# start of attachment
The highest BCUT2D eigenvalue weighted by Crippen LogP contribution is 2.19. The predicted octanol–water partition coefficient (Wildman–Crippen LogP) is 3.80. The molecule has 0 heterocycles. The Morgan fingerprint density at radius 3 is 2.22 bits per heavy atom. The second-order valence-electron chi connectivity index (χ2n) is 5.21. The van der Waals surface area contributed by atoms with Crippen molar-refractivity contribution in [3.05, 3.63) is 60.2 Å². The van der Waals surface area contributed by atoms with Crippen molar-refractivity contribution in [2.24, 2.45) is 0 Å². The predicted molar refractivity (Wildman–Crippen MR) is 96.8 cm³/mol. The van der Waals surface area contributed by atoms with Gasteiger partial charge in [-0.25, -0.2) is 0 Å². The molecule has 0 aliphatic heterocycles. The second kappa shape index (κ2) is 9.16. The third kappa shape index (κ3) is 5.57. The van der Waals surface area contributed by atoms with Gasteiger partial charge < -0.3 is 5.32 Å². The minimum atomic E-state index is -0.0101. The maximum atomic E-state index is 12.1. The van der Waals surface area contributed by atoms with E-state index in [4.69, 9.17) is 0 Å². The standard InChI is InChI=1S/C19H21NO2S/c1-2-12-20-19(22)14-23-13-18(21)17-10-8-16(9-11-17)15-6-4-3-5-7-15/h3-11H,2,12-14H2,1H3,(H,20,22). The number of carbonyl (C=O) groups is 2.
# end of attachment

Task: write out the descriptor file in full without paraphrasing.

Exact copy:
The highest BCUT2D eigenvalue weighted by Crippen LogP contribution is 2.19. The predicted octanol–water partition coefficient (Wildman–Crippen LogP) is 3.80. The molecule has 0 heterocycles. The Morgan fingerprint density at radius 3 is 2.22 bits per heavy atom. The second-order valence-electron chi connectivity index (χ2n) is 5.21. The van der Waals surface area contributed by atoms with Crippen molar-refractivity contribution in [3.05, 3.63) is 60.2 Å². The van der Waals surface area contributed by atoms with Crippen molar-refractivity contribution in [2.24, 2.45) is 0 Å². The predicted molar refractivity (Wildman–Crippen MR) is 96.8 cm³/mol. The van der Waals surface area contributed by atoms with Gasteiger partial charge in [-0.25, -0.2) is 0 Å². The molecule has 0 aliphatic heterocycles. The second kappa shape index (κ2) is 9.16. The third kappa shape index (κ3) is 5.57. The van der Waals surface area contributed by atoms with Gasteiger partial charge < -0.3 is 5.32 Å². The minimum atomic E-state index is -0.0101. The maximum atomic E-state index is 12.1. The van der Waals surface area contributed by atoms with E-state index in [4.69, 9.17) is 0 Å². The standard InChI is InChI=1S/C19H21NO2S/c1-2-12-20-19(22)14-23-13-18(21)17-10-8-16(9-11-17)15-6-4-3-5-7-15/h3-11H,2,12-14H2,1H3,(H,20,22). The number of carbonyl (C=O) groups is 2.